Be the first to like.

Share

Our 16-day trip began as a search for savings. Not for a budget vacation, but for affordable dentistry. Between my husband, Tim, and I, both freelancers, we needed $5,000 to $6,000 in routine, but nonetheless prohibitively costly, dental care. Frustrated at our situation, I tossed out a tongue-in-cheek Facebook post announcing my intention to become a “dental tourist.” I was half joking, but within minutes, recommendations for hospitals, clinics and hotels in Bangkok were rolling in.

Even within my immediate circle of friends and family, a surprising number of people had traveled abroad to get fillings and crowns, whitening and implants. With good reason, it turns out. If the work needed is extensive enough, it is possible to save money even after accounting for the cost of travel. In other cases, the savings are just enough to pay for a tropical vacation, which is compelling when you are staring down the barrel of subfreezing temperatures.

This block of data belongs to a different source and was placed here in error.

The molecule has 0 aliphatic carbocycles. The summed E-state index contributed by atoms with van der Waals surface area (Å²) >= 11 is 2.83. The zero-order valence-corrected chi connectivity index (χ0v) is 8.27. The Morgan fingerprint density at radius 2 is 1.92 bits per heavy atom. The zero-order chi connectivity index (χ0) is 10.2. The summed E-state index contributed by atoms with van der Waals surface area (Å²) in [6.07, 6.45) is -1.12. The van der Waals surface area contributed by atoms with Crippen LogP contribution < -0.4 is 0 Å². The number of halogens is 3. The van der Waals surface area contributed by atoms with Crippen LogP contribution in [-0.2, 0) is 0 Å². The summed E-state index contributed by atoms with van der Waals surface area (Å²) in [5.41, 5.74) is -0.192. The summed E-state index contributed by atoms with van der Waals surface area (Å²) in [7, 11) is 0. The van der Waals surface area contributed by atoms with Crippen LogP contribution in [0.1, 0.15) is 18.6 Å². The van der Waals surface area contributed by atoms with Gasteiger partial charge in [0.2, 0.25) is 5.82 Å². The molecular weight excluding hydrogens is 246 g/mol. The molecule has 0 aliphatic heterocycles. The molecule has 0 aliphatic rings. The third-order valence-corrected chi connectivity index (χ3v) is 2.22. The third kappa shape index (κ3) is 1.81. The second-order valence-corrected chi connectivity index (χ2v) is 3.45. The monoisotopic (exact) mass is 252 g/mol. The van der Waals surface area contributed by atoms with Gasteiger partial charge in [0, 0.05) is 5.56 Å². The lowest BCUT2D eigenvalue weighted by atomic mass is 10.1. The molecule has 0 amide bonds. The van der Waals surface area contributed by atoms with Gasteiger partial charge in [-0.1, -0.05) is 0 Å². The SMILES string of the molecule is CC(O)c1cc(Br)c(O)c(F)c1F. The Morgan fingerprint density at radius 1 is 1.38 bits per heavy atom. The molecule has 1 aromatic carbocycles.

“Do it,” a friend wrote. “It makes total sense … I mean cents.”

… Read More

Image: By Frankee 67 19:57, 1. Mai 2010 (CEST) – Self-photographed, CC BY-SA 3.0, https://commons.wikimedia.org/w/index.php?curid=10727169

Be the first to like.

Share
NYTimes

Tags: , , , , , ,

One Response to “A Family Adventure in Medical Tourism”

  1. […] Our trip began as a search for affordable dentistry. We needed $5,000 to $6,000 in routine, but nonetheless prohibitively costly, dental care. So I booked flights and made appointments. I become a “dental tourist”. […]

Leave a Reply